Diagnosis of such trauma depends on clinical examination and radiological assessment. Chest radiography is the primary line of imaging modality. Management varies according to the hemodynamic stability of the patient and the radiological findings from conservative management to surgical exploration.

Our study included a total of 47 patients (42 men and five women). Their ages ranged from 4 to 82 years.

Comparing patients who had a CT chest after a radiograph showed that only few patients had further findings detected in CT. CT showed lesions that are somewhat difficult to diagnose by a chest radiograph such as lung hematomas, atelectasis, surgical emphysema, etc.

This study showed that, in the majority of the cases of penetrating chest trauma, a chest radiograph was sufficient for the diagnosis and management of patients. CT was only needed in a few cases in which the extent of the trauma could not be clearly assessed.

Financial support and sponsorship

Nil.

Conflicts of interest

There are no conflicts of interest.



 
  References Top

1.
Davis JS, Satahoo SS, Butler FK, Dermer H, Naranjo D, Julien K, et al. An analysis of prehospital deaths: who can we save?. J Trauma Acute Care Surg 2014; 77:213–218.  Back to cited text no. 1
    
2.
Sanddal TL, Esposito TJ, Whitney JR, Hartford D, Taillac PP, Mann NC, et al. Analysis of preventable trauma deaths and opportunities for trauma care improvement in Utah. J Trauma Acute Care Surg 2011; 70:970–977.  Back to cited text no. 2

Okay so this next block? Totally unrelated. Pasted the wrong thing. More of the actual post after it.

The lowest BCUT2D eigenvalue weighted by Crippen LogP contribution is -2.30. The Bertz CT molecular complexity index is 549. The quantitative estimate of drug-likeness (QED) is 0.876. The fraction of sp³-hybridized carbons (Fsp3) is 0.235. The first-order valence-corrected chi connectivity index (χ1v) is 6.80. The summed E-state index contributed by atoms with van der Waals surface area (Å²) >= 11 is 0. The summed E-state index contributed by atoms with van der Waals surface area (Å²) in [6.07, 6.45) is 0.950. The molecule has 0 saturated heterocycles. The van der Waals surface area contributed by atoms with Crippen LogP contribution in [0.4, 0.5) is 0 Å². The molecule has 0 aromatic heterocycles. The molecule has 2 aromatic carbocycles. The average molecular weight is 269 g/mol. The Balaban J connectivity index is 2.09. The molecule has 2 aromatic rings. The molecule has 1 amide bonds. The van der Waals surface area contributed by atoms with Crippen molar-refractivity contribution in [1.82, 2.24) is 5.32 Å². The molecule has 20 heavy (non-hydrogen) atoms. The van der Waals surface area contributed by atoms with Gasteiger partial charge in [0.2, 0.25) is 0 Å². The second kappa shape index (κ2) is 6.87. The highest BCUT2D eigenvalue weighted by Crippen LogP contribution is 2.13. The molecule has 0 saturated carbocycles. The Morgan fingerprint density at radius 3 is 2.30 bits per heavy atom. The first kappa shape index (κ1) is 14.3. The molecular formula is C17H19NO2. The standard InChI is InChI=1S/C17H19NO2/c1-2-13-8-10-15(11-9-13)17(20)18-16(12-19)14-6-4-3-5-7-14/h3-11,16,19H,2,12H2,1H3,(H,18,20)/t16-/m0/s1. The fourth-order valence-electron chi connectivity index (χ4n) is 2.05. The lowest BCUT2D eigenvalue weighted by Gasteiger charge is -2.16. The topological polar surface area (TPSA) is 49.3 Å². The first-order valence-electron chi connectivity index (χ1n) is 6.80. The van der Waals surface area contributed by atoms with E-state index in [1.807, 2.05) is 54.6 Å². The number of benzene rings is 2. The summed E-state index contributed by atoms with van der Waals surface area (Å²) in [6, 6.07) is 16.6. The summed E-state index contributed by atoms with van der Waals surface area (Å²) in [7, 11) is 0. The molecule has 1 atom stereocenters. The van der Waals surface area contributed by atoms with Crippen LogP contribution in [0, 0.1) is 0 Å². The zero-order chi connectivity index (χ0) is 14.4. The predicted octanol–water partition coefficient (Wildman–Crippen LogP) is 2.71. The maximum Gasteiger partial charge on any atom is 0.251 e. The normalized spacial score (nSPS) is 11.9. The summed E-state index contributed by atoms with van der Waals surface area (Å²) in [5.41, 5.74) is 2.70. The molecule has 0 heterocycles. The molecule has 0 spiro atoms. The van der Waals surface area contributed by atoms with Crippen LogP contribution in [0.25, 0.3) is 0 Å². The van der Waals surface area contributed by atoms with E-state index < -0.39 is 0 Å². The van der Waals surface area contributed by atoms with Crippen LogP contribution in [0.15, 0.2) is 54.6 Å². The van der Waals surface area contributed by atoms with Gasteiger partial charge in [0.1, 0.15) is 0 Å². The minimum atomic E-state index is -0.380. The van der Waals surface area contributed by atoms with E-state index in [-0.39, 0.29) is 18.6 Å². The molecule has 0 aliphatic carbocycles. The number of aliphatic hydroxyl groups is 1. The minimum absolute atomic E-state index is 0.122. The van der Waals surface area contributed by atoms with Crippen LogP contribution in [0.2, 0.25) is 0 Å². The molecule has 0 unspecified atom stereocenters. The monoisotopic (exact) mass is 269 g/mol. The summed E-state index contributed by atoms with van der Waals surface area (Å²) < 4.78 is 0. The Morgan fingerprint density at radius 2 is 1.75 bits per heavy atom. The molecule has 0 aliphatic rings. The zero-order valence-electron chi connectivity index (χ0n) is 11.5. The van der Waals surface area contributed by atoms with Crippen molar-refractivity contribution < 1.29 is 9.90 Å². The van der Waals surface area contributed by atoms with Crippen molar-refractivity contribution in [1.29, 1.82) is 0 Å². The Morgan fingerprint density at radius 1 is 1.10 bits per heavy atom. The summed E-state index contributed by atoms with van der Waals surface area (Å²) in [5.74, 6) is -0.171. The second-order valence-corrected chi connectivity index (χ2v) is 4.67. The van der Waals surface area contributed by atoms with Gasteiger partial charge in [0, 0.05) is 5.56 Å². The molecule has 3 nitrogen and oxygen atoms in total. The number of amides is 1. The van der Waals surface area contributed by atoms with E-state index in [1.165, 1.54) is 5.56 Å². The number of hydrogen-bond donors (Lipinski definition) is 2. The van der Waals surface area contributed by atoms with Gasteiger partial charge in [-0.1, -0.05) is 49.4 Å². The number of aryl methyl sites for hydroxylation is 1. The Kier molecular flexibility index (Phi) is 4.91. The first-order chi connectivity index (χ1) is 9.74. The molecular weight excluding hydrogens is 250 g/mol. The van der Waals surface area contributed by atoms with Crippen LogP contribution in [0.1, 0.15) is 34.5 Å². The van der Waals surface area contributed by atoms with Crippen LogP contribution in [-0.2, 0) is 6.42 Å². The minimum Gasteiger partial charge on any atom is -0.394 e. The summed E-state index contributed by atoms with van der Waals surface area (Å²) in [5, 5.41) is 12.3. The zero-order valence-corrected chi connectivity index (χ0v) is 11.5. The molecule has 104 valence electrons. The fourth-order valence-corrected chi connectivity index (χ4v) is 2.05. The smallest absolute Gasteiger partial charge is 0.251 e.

3.
LoCicero IIIJ, Mattox KL. Epidemiology of chest trauma. Surg Clin North Am 1989; 69:15–19.  Back to cited text no. 3
    
4.
Miniño A, Anderson R, Fingerhut L, Boudreault M, Warner M. Deaths: injuries, 2002 Table I. ICD-10 and ICD-9 comparability ratios for underlying cause of death according to mechanism of injury and intent of death. Natl Vital Stat Rep 2006; 54:112.  Back to cited text no. 4
    
5.
Yates D, Woodford M, Hollis S. Preliminary analysis of the care of injured patients in 33 British hospitals: first report of the United Kingdom major trauma outcome study. BMJ 1992; 305:737–740.  Back to cited text no. 5
    
6.
Scope A, Farkash U, Lynn M, Abargel A, Eldad A. Mortality epidemiology in low-intensity warfare: Israel Defense Forces' experience. Injury 2001; 32:1–3.  Back to cited text no. 6
    
7.
Darwish B, Mahfouz MZ, Izzat MB. Usefulness of routine computed tomography in the evaluation of penetrating war injuries to the chest. Interact Cardiovasc Thorac Surg 2018; 27:703–707.  Back to cited text no. 7
    
8.
Mollberg NM, Wise SR, De Hoyos AL, Lin FJ, Merlotti G, Massad MG. Chest computed tomography for penetrating thoracic trauma after normal screening chest roentgenogram. Ann Thorac Surg 2012; 93:1830–1835.  Back to cited text no. 8
    


    Figures

  [Figure 1], [Figure 2], [Figure 3], [Figure 4]
 
 
    Tables

  [Table 1], [Table 2]



 

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Abstract
Introduction
Patients and Methods